The new Sixth Street Viaduct in Los Angeles has become a target for graffiti artists and exhibitionist drivers.

A Person Posed For A Photo On The Bridge Earlier This Month.
Mario Tama/Getty Images

LOS ANGELES — A couple grinned at each other as they glided on bicycles across this city’s newest landmark, a glistening concrete bridge that connects the downtown arts district to the working class neighborhood of Boyle Heights.

A man wearing a suit rode an electric scooter down its length. Drivers reached out of their car windows to snap photos of the arches that form the Sixth Street Viaduct, as the bridge is officially known.

Six years after demolition began on its seismically unstable predecessor, the new Sixth Street Bridge opened earlier this month, and Angelenos love it. Maybe a little too much.

As my colleague Shawn Hubler and I reported this week, the long-awaited $588 million bridge has proved irresistible to Los Angeles residents, including all kinds of troublemakers.

Within 24 hours of the bridge’s celebratory opening, graffiti artists had tagged concrete surfaces. Illegal street takeovers have covered the bridge’s pristine lanes in skid marks. Skateboarders and climbers are trying to scale the arches. A barber even commandeered the median to give haircuts one evening.

The mischief has led Los Angeles police to repeatedly shut down the bridge. The city is now considering installing speed bumps, a concrete median barrier and climbing deterrents.

“Look, unlike the Brooklyn Bridge and the Golden Gate Bridge, this is the first major bridge to be built in the social media era,” said Councilman Kevin de León, whose district includes both the bridge and the communities that bookend it. “Folks are trying to get their virtual fame and go viral.”

On an afternoon in Boyle Heights this week, four police cars parked at the entrance to the bridge and officers poured out into the sidewalk. Nearby, customers buying cut mango and pineapple from a fruit vendor gossiped about problems at the new viaduct, drawing arches in the air with their fingers.

Darcy Gomez, who works at a 7-Eleven in Boyle Heights next to the bridge, told me that its opening had transformed the block. From her storefront window, we spotted teenagers skating the bridge and pedestrians with cameras embarking across the sun-drenched expanse.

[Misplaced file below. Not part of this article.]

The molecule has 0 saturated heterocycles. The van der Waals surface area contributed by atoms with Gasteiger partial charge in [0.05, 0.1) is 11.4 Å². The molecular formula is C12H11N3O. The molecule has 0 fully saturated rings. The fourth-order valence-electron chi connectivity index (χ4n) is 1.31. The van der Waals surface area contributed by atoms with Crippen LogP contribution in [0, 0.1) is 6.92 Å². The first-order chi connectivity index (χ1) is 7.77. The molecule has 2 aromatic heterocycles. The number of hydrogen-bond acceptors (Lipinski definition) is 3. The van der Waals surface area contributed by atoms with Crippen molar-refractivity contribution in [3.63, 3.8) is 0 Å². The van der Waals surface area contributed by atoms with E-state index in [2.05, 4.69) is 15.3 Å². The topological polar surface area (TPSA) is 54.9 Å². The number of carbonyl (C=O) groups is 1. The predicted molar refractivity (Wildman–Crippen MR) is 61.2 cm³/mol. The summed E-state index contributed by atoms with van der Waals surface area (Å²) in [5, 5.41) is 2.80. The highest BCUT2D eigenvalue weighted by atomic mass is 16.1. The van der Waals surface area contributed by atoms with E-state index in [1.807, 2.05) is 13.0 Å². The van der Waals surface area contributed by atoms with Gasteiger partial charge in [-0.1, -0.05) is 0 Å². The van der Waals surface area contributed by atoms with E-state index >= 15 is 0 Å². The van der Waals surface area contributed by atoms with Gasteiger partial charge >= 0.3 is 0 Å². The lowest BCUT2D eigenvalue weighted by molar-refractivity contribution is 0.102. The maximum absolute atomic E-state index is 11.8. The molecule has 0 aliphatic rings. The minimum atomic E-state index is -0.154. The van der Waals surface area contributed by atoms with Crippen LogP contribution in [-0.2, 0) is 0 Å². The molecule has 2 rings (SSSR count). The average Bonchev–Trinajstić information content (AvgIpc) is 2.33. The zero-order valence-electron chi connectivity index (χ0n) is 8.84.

Gomez, 25, said the officers circling here were no longer novel. And crowds of pedestrians and cars typically begin gathering around sundown to flood the bridge, sometimes making it hard for her to leave at the end of her shift, she said.

The problems with the bridge have chipped away at her initial impression of the project: that it’s a perfect, beautiful expanse to traverse, especially with your car windows rolled down.

“It’s nice to drive on and relax, but once you think about all the things that go on there when you’re not there, it’s like, ‘Ouch,’” she said.

Kendrick Brinson for The New York Times
  • Los Angeles mask mandate: Amid a drop in Covid infections and hospitalizations, Los Angeles County officials announced on Thursday that they would not instate an indoor mask mandate that had been planned to start this week, The Los Angeles Times reports.

  • Drought official quits: Max Gomberg, an official on the California State Water Resources Control Board, is resigning because he thinks Gov. Gavin Newsom isn’t doing enough to address the worsening drought, The Los Angeles Times reports.

  • Kavanaugh plot: A California man who’s accused of plotting to kill Justice Brett Kavanaugh had an expansive goal to change the makeup of the Supreme Court “for decades to come,” The Associated Press reports.



  • Wildfire: At least 116 homes and other structures have been destroyed by the Oak fire near Yosemite National Park, The Associated Press reports.


  • Housing crisis: Fremont saw a 63 percent increase in its homeless population in the last three years, exacerbated by the pandemic and the increase of housing costs in the East Bay, The San Francisco Chronicle reports.

  • Monkeypox: San Francisco officials declared a state of emergency as monkeypox spreads, The San Francisco Chronicle reports.

Gentl and Hyers for The New York Times. Food stylist: Frances Boswell. Prop stylist: Amy Wilson.

Caramelized-scallion noodles.

John Francis Peters for The New York Times

Today’s tip comes from Mona Patel: “My favorite place to visit in California is Encinitas — lovely beaches, gorgeous gardens and less touristy than other coastal parts of San Diego County.”

Tell us about your favorite places to visit in California. Email your suggestions to [email protected]. We’ll be sharing more in upcoming editions of the newsletter.

What California stories, big or small, do you want us to cover? Send your tips to [email protected]

Colin Hutton

Step into Video Wave, in San Francisco’s Noe Valley neighborhood, and you’ll find stacks of DVDs and VHS tapes piled high. Around since 1983, the business is the city’s last full-service video rental store.

Its owner, Colin Hutton, offers personalized film recommendations that outdo the algorithms of streaming services, The San Francisco Standard reports. He has 27,000 films in his collection.

“I’ve been able to stay around and I probably shouldn’t have been,” Hutton said. “It’s really the community and their support that are why I’m still here.”

Thanks for reading. I’ll be back on Monday. — Soumya

P.S. Here’s today’s Mini Crossword, and a clue: ___ firma (5 letters).

Isabella Grullón Paz and Briana Scalia contributed to California Today. You can reach the team at [email protected].

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